Saturday, March 01, 2014

Grafting Apple and Lilacs. 3.1.14

Grafting supplies, rootstock, and scion wood.
 Today I did some more grafting.

First, I identified a sucker growing from below the graft of a dwarf apple tree.  The tree is a nonpatented Jonagold.  The rootstock is nonlabeled.

I carefully removed soil between the sucker and the original tree.  Then I used pruning shears to cut through the sucker base between the stem and the tree, close to the tree.

This rootstock was the result.  The original stem was about 3 feet.  I pruned it back to about 1 foot before cutting for the whip and tongue graft.

This method is much easier for me now.  It just took practice, a very sharp knife, and learning how to brace myself and cut carefully and mindfully to avoid slips and lacerations.

Whip and Tongue Graft.
 This side looks good.  The other side was not as good.  I've done a number of grafts where only one side matched up, and they worked fine.

I make sure to place the prepared scion in water until I've cut the rootstock.  I also get that wet.  My thought is it will slide together better with water as lubricant, and there won't be dry surfaces that might impede joining together.

There was a 2nd stem, a little branch.  I cut that off.   That wound is also covered to avoid dehydration, until healing begins.

Wrapped with polyethylene tape.  The wrap goes from bottom to top with generous overlap each wrap around.  That way rain water drains outside instead of trailing into the wrapping.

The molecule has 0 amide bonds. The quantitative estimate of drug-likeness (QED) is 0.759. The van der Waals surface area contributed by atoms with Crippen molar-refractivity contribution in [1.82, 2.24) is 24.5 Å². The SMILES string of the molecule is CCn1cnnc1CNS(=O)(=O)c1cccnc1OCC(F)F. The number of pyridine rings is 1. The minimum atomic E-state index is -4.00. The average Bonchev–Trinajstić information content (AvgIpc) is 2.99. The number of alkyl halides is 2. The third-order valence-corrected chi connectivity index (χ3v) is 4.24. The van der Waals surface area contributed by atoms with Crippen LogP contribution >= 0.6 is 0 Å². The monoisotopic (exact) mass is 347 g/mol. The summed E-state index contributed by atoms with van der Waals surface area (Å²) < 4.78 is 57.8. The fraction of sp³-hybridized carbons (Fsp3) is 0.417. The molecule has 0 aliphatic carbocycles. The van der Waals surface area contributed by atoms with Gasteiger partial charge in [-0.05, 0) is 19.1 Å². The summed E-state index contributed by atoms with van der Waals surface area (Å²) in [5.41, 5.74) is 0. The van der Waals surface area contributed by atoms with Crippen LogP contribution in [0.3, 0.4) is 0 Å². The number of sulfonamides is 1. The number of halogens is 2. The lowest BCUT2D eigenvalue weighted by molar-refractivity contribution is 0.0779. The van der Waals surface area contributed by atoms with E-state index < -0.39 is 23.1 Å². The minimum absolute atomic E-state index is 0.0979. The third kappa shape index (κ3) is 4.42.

I did not cut the top off this time.  I don't know if lower buds are viable.  That might result in the graft not taking. 

Graft wrapped in polyethylene tape.
 The 2nd to last photo shows the well-rooted rootstock.  The cut is large.  I don't think that will matter.  It should heal over.

I potted the new little tree in potting soil, in a one gallon pot.  I plan to return it home, and keep on the deck with TLC care for the first year.

I also grafted lilacs.  At the battleground place is a large, very old lilac bush with many suckers.  I expect the suckers have viable roots.  Instead of removing them from the mother bush, I grafted with them in place.  If they take, I can dig them out in the fall.

Scion wood was obtained from 2 non-suckering varieties at the Vancouver house.  They are un-named varieties.  If the grafts take, there are some choices about what I do with the result.  I could keep them as single-stem tree-like shrubs.   I could plant deeply, so that the scion will form its own roots, then later cut off the original rootstock.
Rootstock with roots.

Completed graft.
I could consider these a multi-year project.  The first year, allow 2 stems to grow from scion.  The 2nd year, graft again, leaving one or two nodes to grow out below the 2nd level of scion.  At that point, it could be a 3-variety shrub.  Repeating a 3rd year, could make for a multi-variety shrub with 6 or more varieties.  Sort of a bouquet tree.  That will be interesting.  The first step is see if the first grafts take.

The lilacs clearly have viable buds low on the scion, so I did cut them back to one node, containing 2 buds.  Then sealed the cut tips with tree-kote.

No comments:

Post a Comment